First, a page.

It’s probably the scariest scene I’ve seen in Doctor Who since that light bulb started flickering in “Blink.”

They leave Rupert with a toy soldier for protecting. “Dan the Soldier,” of course. Clara frets that her inadvertent detour changed the course of his life, and she’s probably right.

At this point, you expect to find out what that thing under the blanket was. But Clara insists on taking another detour to make things right after her bad date with Danny. She re-enters the restaurant seconds after she left before, to his relief. They re-start their date, and it’s going well, until she calls him Rupert, and it all goes sour again. Then an astronaut, presumably The Doctor, enters and motions for her to go with him.

Orson

Orson

But it’s not The Doctor. It’s Danny Pink with different hair. Only he’s not Danny, he’s Orson, and comes from 100 years in her future.

OK.

It gets convoluted, yes. Orson has gotten himself trapped at the end of the Universe. Turns out (surprise!) he’s Clara’s great-great grandson (with Danny, of course). He still had the toy soldier. And he really wants to get back to his time, but The Doctor wants to spend the night at the end of the Universe. When there’s a mysterious knock at the door (who can it be? Everyone in the Universe is dead), he uses his sonic screwdriver to open the airlock and orders Clara to return to the TARDIS with Orson. What happens next, we don’t really see, but when they leave the TARDIS, The Doctor is unconscious.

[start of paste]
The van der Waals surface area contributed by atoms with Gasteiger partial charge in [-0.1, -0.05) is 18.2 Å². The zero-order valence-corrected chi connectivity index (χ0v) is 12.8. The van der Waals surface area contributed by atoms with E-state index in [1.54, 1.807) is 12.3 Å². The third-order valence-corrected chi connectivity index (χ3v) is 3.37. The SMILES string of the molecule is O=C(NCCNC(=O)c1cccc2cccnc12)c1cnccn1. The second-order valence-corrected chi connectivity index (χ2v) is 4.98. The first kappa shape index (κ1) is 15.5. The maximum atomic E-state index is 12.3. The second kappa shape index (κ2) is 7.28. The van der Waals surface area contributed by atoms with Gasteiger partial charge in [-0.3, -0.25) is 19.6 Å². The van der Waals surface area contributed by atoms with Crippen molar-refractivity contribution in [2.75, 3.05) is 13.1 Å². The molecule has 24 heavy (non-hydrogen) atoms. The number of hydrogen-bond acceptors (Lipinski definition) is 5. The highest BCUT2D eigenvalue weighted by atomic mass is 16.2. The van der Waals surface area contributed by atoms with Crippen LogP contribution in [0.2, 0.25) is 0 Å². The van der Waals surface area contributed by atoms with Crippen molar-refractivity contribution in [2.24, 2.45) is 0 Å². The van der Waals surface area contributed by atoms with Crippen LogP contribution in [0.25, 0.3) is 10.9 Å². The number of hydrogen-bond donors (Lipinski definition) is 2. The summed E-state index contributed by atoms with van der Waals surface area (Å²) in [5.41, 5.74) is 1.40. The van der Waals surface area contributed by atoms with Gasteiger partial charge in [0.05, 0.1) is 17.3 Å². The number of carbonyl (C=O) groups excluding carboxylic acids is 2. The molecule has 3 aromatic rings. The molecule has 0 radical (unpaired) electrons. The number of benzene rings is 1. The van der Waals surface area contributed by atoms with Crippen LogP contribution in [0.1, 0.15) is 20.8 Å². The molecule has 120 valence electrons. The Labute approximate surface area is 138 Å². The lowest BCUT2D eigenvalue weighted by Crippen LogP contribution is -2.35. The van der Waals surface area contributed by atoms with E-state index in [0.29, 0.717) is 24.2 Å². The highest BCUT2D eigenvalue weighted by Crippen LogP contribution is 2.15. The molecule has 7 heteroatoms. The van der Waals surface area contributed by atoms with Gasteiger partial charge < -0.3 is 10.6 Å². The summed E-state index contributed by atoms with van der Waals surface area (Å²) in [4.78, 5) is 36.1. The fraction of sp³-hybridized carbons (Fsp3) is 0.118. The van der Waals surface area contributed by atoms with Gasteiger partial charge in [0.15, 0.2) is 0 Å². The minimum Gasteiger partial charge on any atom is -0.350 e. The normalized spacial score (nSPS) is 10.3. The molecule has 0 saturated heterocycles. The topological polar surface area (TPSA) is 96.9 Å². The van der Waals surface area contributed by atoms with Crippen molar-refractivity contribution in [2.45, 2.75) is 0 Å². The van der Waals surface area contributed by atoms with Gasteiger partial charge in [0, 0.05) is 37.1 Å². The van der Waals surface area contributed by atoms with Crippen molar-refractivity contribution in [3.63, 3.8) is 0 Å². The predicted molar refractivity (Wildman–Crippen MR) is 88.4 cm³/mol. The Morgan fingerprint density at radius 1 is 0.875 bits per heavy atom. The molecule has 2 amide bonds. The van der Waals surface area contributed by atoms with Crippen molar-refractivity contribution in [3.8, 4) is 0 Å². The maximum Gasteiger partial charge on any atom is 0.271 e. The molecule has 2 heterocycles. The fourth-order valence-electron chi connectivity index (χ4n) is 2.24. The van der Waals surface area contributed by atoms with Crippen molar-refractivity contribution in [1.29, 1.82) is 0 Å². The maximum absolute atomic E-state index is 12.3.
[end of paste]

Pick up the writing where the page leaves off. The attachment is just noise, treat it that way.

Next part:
Clara decides to connect with the TARDIS again to fly them out of there, and as she does, The Doctor gasps and lurches forward, distracting her.

See where this is going?

Yes. She takes them to a small barn where the future Doctor cowers in his bed. Clara doesn’t know it’s the Doctor at first — she hides under the bed when two people enter, and she puts it together based on their conversation (she also somehow puts it together that this is the same barn from “The Day of the Doctor”). After they leave, the boy gets out of bed, and, afraid he’ll come face to face with himself from the future, she instinctively grabs his ankle.

The creature from his own “dream” was Clara.

She calmly whispers to him that he is sleeping. When he climbs back into bed, she sits by him, still assuring him he’s having a dream, but asking him to listen — and she gives him the same “fear” speech The Doctor gave Rupert. Yes, it seems that Clara may have pep-talked The Doctor into becoming The Doctor. With his own speech. It’s a little much, but we know Moffat loves to make his characters impossibly important.

The Doctor, conscious when she returns, never finds out where they went. Clara orders him to leave without looking outside the TARDIS.

Clara returns to Danny — what she’s she got to lose? They’re cosmically connected, and she knows they’re destined to have at least one child together. They kiss. Fade out. Ten bucks says she’ll be pregnant by the Christmas episode.

In the end, there was no monster under the bed. “Listen,” doesn’t refer to some creature like the Silence, but Clara’s reassurance. There’s no big gimmicky monster, which is a twist. Still, the story was overwrought, with too many elements. I was very surprised this episode didn’t even mention the Promised Land (not that there was room for it). Clearly, though, “Listen” isn’t a self-contained episode. There are loose ends.

After all, we still don’t know who it was in Rupert’s room.